Fairey is a graduate of the Rhode Island School of Design.

The piece “is meant to both celebrate the courage of health care workers specifically, and generally symbolize the spirit of hope, strength, compassion, and resilience that we can all summon in ourselves and share collectively," Fairey said in a statement released by the governor's office.


About 150 people calling themselves Rhode Islanders Against Excessive Quarantine protested what they called the “irreparable damage being caused by the statewide business shutdown, and the indiscriminately applied stay at home advisory" on the State House steps Saturday.

About half a dozen nurses wearing masks staged a counterprotest.


The new coronavirus has claimed another 13 lives in Rhode Island, bringing the state's death toll from the pandemic to 215, the state Department of Health reported Saturday.

There were 430 news cases of the disease, for a total of more than 7,100 positive cases, the agency said. There are currently 263 people hospitalized with the disease.



Officials have shut down more than 100 trailheads, shelters, picnic areas and other sites in New Hampshire’s White Mountain National Forest.

The U.S. Forest Service said Friday said the decision was based on federal, state and local guidance for physical distancing and to ensure the health and safety of employees, visitors and volunteers. It comes after officials reported an unseasonably high number of visitors who were “not able or willing” to follow social distancing recommendations.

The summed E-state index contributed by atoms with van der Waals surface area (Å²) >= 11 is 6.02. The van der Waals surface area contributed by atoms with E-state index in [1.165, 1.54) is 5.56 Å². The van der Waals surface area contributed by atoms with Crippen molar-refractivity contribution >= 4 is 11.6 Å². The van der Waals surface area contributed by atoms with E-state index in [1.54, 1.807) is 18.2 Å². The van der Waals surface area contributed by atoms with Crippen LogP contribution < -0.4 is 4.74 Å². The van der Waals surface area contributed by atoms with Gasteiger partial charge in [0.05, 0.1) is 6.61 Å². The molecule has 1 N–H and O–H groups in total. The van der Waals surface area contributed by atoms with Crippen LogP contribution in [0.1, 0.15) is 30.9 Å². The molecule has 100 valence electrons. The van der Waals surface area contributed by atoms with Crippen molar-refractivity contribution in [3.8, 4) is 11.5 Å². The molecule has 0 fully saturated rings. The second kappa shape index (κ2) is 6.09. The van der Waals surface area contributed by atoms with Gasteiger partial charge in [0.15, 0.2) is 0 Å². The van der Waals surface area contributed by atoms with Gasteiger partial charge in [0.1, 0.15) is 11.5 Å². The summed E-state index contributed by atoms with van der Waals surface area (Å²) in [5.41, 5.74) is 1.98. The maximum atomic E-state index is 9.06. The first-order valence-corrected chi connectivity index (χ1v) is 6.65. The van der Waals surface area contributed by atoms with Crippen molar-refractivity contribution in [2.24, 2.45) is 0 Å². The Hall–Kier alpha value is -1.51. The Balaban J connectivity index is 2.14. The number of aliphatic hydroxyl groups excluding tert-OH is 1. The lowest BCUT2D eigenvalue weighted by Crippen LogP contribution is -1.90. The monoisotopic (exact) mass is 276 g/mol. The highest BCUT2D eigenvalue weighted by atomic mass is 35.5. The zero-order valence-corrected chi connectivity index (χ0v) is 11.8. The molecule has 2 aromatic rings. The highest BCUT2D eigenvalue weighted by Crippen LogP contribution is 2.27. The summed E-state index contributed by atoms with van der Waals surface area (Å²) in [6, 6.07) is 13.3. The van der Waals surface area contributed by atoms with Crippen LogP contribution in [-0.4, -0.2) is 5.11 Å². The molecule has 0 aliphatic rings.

Trails themselves remain open to those who can get to them on foot, but the state is under a stay-at-home order and officials have urged people to stay local for outdoor recreation.


Seven more people in New Hampshire have died from COVID-19, for a total of 50 coronavirus-related deaths, the state Department of Health and Human Services announced Saturday. All were in their 60s and older.

With 69 new positive test results, there have now been 1,787 confirmed cases of COVID-19 in the state.



The Vermont Health Department on Saturday reported 16 new cases of COVID-19 and two additional fatalities, bringing the state death toll from the disease to 46. A dozen people remain hospitalized, the department said.


Vermont residents cooped up because of coronavirus restrictions are itching to get outside and do some fishing, state wildlife officials say.

The Vermont Department of Fish & Wildlife says it’s never had this number of fishing licenses sold this early in the season.

“Well, I don’t think there’s any question that this is related to the COVID crisis,” the department’s Christopher Saunders told WCAX-TV.



A second Connecticut prison inmate has died after contracting the new coronavirus.

The 57-year-old inmate from the Willard-Cybulski Correctional Institution in Enfield began showing symptoms on April 14 and was being put into a quarantine unit for testing when his condition worsened, the department said

He died at the hospital on Saturday morning, the department said.


The president of the University of Connecticut has told faculty, staff and students to prepare for the possibility of the continuation of online teaching this fall.

UConn President Thomas Katsouleas said he expects a decision by June 30.


Associated Press photographer Mike Dwyer contributed to this story from Providence, R.I.